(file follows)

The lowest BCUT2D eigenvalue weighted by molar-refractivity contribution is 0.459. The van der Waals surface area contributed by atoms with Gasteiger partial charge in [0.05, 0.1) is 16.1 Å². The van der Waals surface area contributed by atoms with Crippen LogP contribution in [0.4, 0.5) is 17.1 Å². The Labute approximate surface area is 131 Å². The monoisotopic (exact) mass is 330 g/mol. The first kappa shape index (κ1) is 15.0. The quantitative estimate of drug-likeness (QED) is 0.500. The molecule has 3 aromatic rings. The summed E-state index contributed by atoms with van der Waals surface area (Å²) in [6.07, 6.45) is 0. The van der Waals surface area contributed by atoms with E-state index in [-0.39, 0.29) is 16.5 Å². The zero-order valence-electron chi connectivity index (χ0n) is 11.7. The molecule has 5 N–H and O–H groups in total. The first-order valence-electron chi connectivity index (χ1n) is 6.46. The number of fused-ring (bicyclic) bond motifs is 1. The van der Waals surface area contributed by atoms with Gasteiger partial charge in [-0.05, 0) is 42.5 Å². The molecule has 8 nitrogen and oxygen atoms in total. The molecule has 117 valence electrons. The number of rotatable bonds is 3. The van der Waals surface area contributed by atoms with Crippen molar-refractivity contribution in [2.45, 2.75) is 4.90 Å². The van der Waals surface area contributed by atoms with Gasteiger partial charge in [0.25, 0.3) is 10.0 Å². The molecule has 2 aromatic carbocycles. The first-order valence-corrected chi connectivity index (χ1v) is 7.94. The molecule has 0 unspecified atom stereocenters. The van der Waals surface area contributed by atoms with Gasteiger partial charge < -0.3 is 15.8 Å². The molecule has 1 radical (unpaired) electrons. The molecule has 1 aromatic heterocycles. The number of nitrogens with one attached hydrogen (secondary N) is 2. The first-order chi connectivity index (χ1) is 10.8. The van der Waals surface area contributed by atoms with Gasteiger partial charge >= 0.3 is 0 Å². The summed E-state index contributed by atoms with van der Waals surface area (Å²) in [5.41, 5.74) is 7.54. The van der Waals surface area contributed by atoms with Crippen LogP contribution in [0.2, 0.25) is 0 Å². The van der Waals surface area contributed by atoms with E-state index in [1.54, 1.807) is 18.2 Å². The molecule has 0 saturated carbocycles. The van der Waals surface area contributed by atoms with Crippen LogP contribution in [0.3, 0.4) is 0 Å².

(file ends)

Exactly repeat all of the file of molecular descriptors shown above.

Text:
The lowest BCUT2D eigenvalue weighted by molar-refractivity contribution is 0.459. The van der Waals surface area contributed by atoms with Gasteiger partial charge in [0.05, 0.1) is 16.1 Å². The van der Waals surface area contributed by atoms with Crippen LogP contribution in [0.4, 0.5) is 17.1 Å². The Labute approximate surface area is 131 Å². The monoisotopic (exact) mass is 330 g/mol. The first kappa shape index (κ1) is 15.0. The quantitative estimate of drug-likeness (QED) is 0.500. The molecule has 3 aromatic rings. The summed E-state index contributed by atoms with van der Waals surface area (Å²) in [6.07, 6.45) is 0. The van der Waals surface area contributed by atoms with E-state index in [-0.39, 0.29) is 16.5 Å². The zero-order valence-electron chi connectivity index (χ0n) is 11.7. The molecule has 5 N–H and O–H groups in total. The first-order valence-electron chi connectivity index (χ1n) is 6.46. The number of fused-ring (bicyclic) bond motifs is 1. The van der Waals surface area contributed by atoms with Gasteiger partial charge in [-0.05, 0) is 42.5 Å². The molecule has 8 nitrogen and oxygen atoms in total. The molecule has 117 valence electrons. The number of rotatable bonds is 3. The van der Waals surface area contributed by atoms with Crippen molar-refractivity contribution in [2.45, 2.75) is 4.90 Å². The van der Waals surface area contributed by atoms with Gasteiger partial charge in [0.25, 0.3) is 10.0 Å². The molecule has 2 aromatic carbocycles. The first-order valence-corrected chi connectivity index (χ1v) is 7.94. The molecule has 0 unspecified atom stereocenters. The van der Waals surface area contributed by atoms with Gasteiger partial charge < -0.3 is 15.8 Å². The molecule has 1 radical (unpaired) electrons. The molecule has 1 aromatic heterocycles. The number of nitrogens with one attached hydrogen (secondary N) is 2. The first-order chi connectivity index (χ1) is 10.8. The van der Waals surface area contributed by atoms with Gasteiger partial charge >= 0.3 is 0 Å². The summed E-state index contributed by atoms with van der Waals surface area (Å²) in [5.41, 5.74) is 7.54. The van der Waals surface area contributed by atoms with Crippen LogP contribution in [0.2, 0.25) is 0 Å². The van der Waals surface area contributed by atoms with E-state index in [1.54, 1.807) is 18.2 Å². The molecule has 0 saturated carbocycles. The van der Waals surface area contributed by atoms with Crippen LogP contribution in [0.3, 0.4) is 0 Å².